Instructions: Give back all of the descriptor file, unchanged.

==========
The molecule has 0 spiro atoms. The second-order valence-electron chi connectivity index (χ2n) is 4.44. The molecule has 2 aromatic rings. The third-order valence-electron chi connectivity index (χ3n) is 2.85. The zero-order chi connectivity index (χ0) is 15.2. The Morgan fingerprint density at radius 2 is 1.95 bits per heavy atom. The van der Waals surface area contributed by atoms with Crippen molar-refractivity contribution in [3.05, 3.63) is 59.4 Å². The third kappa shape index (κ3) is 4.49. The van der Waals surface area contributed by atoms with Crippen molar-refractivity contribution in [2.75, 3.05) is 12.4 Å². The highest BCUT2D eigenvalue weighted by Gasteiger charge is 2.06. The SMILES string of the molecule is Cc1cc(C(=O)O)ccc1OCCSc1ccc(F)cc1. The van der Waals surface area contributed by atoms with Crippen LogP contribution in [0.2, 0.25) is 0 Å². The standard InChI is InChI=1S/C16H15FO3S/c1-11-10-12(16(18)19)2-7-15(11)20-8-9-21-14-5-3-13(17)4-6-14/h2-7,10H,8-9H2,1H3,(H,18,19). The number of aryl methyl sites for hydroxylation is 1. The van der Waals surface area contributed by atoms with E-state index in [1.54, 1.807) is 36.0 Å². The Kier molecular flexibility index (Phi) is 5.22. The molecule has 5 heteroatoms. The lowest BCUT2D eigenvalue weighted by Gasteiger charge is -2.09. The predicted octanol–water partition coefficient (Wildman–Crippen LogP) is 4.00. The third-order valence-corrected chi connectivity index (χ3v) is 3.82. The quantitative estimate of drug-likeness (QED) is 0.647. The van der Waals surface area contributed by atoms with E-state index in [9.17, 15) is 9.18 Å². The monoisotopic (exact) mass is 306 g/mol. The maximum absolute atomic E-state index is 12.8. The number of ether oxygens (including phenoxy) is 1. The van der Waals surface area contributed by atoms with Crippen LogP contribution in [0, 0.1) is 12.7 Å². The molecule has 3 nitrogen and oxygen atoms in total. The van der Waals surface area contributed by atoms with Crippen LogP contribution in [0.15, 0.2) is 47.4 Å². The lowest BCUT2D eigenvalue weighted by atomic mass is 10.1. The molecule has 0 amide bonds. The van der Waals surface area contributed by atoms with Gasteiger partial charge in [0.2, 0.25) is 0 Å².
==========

The molecule has 0 spiro atoms. The second-order valence-electron chi connectivity index (χ2n) is 4.44. The molecule has 2 aromatic rings. The third-order valence-electron chi connectivity index (χ3n) is 2.85. The zero-order chi connectivity index (χ0) is 15.2. The Morgan fingerprint density at radius 2 is 1.95 bits per heavy atom. The van der Waals surface area contributed by atoms with Crippen molar-refractivity contribution in [3.05, 3.63) is 59.4 Å². The third kappa shape index (κ3) is 4.49. The van der Waals surface area contributed by atoms with Crippen molar-refractivity contribution in [2.75, 3.05) is 12.4 Å². The highest BCUT2D eigenvalue weighted by Gasteiger charge is 2.06. The SMILES string of the molecule is Cc1cc(C(=O)O)ccc1OCCSc1ccc(F)cc1. The van der Waals surface area contributed by atoms with Crippen LogP contribution in [0.2, 0.25) is 0 Å². The standard InChI is InChI=1S/C16H15FO3S/c1-11-10-12(16(18)19)2-7-15(11)20-8-9-21-14-5-3-13(17)4-6-14/h2-7,10H,8-9H2,1H3,(H,18,19). The number of aryl methyl sites for hydroxylation is 1. The van der Waals surface area contributed by atoms with E-state index in [1.54, 1.807) is 36.0 Å². The Kier molecular flexibility index (Phi) is 5.22. The molecule has 5 heteroatoms. The lowest BCUT2D eigenvalue weighted by Gasteiger charge is -2.09. The predicted octanol–water partition coefficient (Wildman–Crippen LogP) is 4.00. The third-order valence-corrected chi connectivity index (χ3v) is 3.82. The quantitative estimate of drug-likeness (QED) is 0.647. The van der Waals surface area contributed by atoms with E-state index in [9.17, 15) is 9.18 Å². The monoisotopic (exact) mass is 306 g/mol. The maximum absolute atomic E-state index is 12.8. The number of ether oxygens (including phenoxy) is 1. The van der Waals surface area contributed by atoms with Crippen LogP contribution in [0, 0.1) is 12.7 Å². The molecule has 3 nitrogen and oxygen atoms in total. The van der Waals surface area contributed by atoms with Crippen LogP contribution in [0.15, 0.2) is 47.4 Å². The lowest BCUT2D eigenvalue weighted by atomic mass is 10.1. The molecule has 0 amide bonds. The van der Waals surface area contributed by atoms with Gasteiger partial charge in [0.2, 0.25) is 0 Å².